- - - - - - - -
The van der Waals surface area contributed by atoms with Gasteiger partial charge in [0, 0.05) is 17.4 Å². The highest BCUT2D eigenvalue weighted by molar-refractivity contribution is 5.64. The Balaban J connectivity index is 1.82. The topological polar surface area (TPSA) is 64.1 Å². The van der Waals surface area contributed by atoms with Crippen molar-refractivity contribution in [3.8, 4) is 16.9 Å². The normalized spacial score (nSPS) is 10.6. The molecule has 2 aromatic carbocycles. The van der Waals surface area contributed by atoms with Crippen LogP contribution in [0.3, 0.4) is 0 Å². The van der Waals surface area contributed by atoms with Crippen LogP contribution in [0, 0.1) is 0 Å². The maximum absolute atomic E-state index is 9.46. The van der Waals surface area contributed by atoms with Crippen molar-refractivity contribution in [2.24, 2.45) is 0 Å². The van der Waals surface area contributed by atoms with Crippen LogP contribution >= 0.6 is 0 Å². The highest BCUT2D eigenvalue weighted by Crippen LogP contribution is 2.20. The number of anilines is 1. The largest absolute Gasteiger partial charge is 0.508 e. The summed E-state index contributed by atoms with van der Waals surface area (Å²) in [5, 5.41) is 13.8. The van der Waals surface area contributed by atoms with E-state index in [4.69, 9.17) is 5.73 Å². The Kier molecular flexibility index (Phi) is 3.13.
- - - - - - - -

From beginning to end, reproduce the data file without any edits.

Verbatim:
The van der Waals surface area contributed by atoms with Gasteiger partial charge in [0, 0.05) is 17.4 Å². The highest BCUT2D eigenvalue weighted by molar-refractivity contribution is 5.64. The Balaban J connectivity index is 1.82. The topological polar surface area (TPSA) is 64.1 Å². The van der Waals surface area contributed by atoms with Crippen molar-refractivity contribution in [3.8, 4) is 16.9 Å². The normalized spacial score (nSPS) is 10.6. The molecule has 2 aromatic carbocycles. The van der Waals surface area contributed by atoms with Crippen LogP contribution in [0.3, 0.4) is 0 Å². The van der Waals surface area contributed by atoms with Crippen LogP contribution in [0, 0.1) is 0 Å². The maximum absolute atomic E-state index is 9.46. The van der Waals surface area contributed by atoms with Crippen molar-refractivity contribution in [2.24, 2.45) is 0 Å². The van der Waals surface area contributed by atoms with Crippen LogP contribution >= 0.6 is 0 Å². The highest BCUT2D eigenvalue weighted by Crippen LogP contribution is 2.20. The number of anilines is 1. The largest absolute Gasteiger partial charge is 0.508 e. The summed E-state index contributed by atoms with van der Waals surface area (Å²) in [5, 5.41) is 13.8. The van der Waals surface area contributed by atoms with E-state index in [4.69, 9.17) is 5.73 Å². The Kier molecular flexibility index (Phi) is 3.13.